I learned early on that quality is essential when so many business decisions can be made on those “chart pictures” I produced regularly that my work has to be Bullet Proof because so many things depend on them, the least of which were Performance Bonuses. Thus began the Battle of Discernment between the data as extracted, the rules by which it’s aggregated and eventually displayed to which Goals and Targets have been associated with using these Visual Representations of Company Performance the results of which Paychecks and Bonuses are attached to. These Battles of Discernment eventually came head to head with the Dogmas of Diplomatic Metrics Negotiations whether by calculation or “adjustment” to results and/or targets. It is a delicate dance between Data Reality and Objects Displayed and is sometimes not for the meek when the constant question will always be “Are you sure this is correct?” The more Onus on the Bonus that is put upon it the more resistant to these “bullets” one must be. There is no greater application of what my MS Office teacher said, “Excel is a powerful program. Work smart, not hard.” toss into that a Bullet Proof Vest and you’re good to go. This led to evolving design techniques to eliminate redundant activities and ensure the highest level of consistent quality all done on the job; you can’t teach this stuff so you DIY grind it out fine tuning it all along the way.
Complex Functions Evolving to Coding by Design
One day someone was looking over my Excel work and commented that the way I use formulas was like I was “coding in Excel”. I wasn’t quite sure what meant until some time later. My DIY On The Job Automation Design Elements eventually went from utilizing the macro recorder to take care of rote motions to needing a Message Box. I bought one of the Dummies series of books and was off with the “Magic of VBA” first doing the “Hack your way through VBA” including some Spaghetti Code to listening to others talk about better methods of coding then more books and more DIY design elements until you start being able to conceive of potential tools or processes not knowing exactly how to do it, just that it’s possible and you know you can figure it out along the way. To date, the only time I tell you it can’t be done is that Excel itself cannot do it, other than that, “where there’s a will, there’s a way”.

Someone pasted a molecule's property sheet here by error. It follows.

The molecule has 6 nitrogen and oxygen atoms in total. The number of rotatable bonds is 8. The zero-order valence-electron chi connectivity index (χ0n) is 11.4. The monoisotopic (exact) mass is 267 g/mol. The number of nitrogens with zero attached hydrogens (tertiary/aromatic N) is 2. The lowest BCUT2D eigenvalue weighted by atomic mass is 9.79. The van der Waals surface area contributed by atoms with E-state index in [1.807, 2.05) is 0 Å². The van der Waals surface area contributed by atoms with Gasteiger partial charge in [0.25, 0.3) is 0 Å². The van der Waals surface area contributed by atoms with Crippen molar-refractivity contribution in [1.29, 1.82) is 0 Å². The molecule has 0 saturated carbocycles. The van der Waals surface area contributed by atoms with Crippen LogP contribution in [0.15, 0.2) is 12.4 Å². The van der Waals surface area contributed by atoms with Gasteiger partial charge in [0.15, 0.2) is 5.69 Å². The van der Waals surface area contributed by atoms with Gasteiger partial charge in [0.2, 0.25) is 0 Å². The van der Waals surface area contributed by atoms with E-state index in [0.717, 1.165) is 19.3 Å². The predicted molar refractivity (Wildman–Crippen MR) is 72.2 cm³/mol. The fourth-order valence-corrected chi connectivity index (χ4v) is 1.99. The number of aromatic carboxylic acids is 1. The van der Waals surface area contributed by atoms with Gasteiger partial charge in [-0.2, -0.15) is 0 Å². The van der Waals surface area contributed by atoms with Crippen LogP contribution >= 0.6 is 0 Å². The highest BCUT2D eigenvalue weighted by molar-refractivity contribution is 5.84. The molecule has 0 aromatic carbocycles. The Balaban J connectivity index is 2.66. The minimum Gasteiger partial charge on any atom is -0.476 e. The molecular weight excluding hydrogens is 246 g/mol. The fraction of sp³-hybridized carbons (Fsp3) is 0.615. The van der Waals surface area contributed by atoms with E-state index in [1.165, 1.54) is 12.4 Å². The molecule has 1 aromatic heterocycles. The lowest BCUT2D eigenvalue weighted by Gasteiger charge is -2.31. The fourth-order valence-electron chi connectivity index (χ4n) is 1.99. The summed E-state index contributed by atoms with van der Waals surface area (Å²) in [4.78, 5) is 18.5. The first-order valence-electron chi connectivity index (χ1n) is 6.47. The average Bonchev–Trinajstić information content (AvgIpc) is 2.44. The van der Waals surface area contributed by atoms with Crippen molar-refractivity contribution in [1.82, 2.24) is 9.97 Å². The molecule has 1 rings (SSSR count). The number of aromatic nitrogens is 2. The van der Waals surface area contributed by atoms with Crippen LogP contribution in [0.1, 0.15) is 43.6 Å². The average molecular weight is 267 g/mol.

“Excel is cumbersome. Let’s use this tool instead”
Towards the end of my time at United Airlines Cargo I was informed of a new tool to be implemented called Business Objects. All reporting will now be out of WebI and Crystal Reports. I took all of the required training and listened to all of the onsite gurus as I was guided on transferring my Excel based reporting to this new “less cumbersome” format.
The Luck of the Draw of the first report I went to convert to Crystal Reports clearly demonstrated that everything was not as it seems with these supposedly less cumbersome tools because I broke Crystal Reports. What I mean by that is there was an Excel Calculated Column in this report that when I went to implement it in Crystal Reports I got an Error Message. No matter what I did the result was the same. I then spent close to two days researching this issue to eventually come to the conclusion that it was never going to work unless I separated some of the data into another column in the company’s database itself. Management wasn’t willing to do that resulting in a conundrum if Excel was supposed to be on its way out with Business Objects to be its replacement.
What this taught me is that each and every tool has its purpose and to believe that one and only one will serve all of the company’s reporting needs is limiting. Use tools, whatever they are, for what they do best and use multiple tools to ensure all of your reporting needs are met in the best way and most accurate way possible.
Give me data and I’ll give you a report
Not every company I have worked for always used Excel as its main reporting tool including those who moved away from it once I started. Off the top of my head, I’ve used Cognos, Crystal Reports, WebI, Crystal Excelsius and various other “dashboard tools”. Then there’s the data extraction interface which has been different at every company. It’s kind of amazing how many ways an interface to data can be created. Just like the reporting tools, these are Graphical User Interfaces aka GUI’s. Software design indicates that the functionalities are to be “User Friendly” as in learn how it works and you’re good to go.
My innate ability for analysis coupled with my technical background has never really been all that challenged by these various reporting and data interfaces. All it takes is some diligence and a Learning Curve and eventually you’re creating reports and analyzing the results including the Data Integrity of the database. This resulted in the phrase that I’ve used at various interviews, “Give me data and I’ll give you a report”.